The evolution of plant virus transmission pathways

Frédéric M. Hamelin, Linda J.S. Allen, Holly R. Prendeville, M. Reza Hajimorad, Michael J. Jeger

Research output: Contribution to journalArticlepeer-review

21 Scopus citations


The evolution of plant virus transmission pathways is studied through transmission via seed, pollen, or a vector. We address the questions: under what circumstances does vector transmission make pollen transmission redundant? Can evolution lead to the coexistence of multiple virus transmission pathways? We restrict the analysis to an annual plant population in which reproduction through seed is obligatory. A semi-discrete model with pollen, seed, and vector transmission is formulated to investigate these questions. We assume vector and pollen transmission rates are frequency-dependent and density-dependent, respectively. An ecological stability analysis is performed for the semi-discrete model and used to inform an evolutionary study of trade-offs between pollen and seed versus vector transmission. Evolutionary dynamics critically depend on the shape of the trade-off functions. Assuming a trade-off between pollen and vector transmission, evolution either leads to an evolutionarily stable mix of pollen and vector transmission (concave trade-off) or there is evolutionary bi-stability (convex trade-off); the presence of pollen transmission may prevent evolution of vector transmission. Considering a trade-off between seed and vector transmission, evolutionary branching and the subsequent coexistence of pollen-borne and vector-borne strains is possible. This study contributes to the theory behind the diversity of plant-virus transmission patterns observed in nature.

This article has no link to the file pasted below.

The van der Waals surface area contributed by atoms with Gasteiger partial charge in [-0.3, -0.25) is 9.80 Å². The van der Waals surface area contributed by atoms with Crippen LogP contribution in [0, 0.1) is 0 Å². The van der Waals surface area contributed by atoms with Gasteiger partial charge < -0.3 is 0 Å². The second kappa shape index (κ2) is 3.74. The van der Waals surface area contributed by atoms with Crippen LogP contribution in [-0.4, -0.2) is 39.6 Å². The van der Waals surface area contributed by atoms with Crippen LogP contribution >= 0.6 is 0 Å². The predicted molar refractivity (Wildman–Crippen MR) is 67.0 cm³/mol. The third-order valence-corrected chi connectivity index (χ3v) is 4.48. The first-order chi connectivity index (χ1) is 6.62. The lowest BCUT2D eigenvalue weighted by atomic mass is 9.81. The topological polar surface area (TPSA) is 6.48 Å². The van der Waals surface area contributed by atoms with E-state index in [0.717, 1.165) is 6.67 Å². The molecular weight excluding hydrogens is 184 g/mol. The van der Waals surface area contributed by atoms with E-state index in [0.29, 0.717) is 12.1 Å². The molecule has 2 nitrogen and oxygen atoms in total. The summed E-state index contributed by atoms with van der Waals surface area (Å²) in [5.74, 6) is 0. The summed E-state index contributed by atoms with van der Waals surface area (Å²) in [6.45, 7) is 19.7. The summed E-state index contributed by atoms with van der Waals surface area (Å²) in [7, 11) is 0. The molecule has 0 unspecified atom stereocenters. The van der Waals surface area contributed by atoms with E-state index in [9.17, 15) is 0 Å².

Original languageEnglish
Pages (from-to)75-89
Number of pages15
JournalJournal of Theoretical Biology
StatePublished - May 7 2016


  • Adaptive dynamics
  • Density-dependent
  • Evolutionary bi-stability
  • Evolutionary branching
  • Frequency-dependent
  • Horizontal
  • Pollen
  • Seed
  • Vector
  • Vertical


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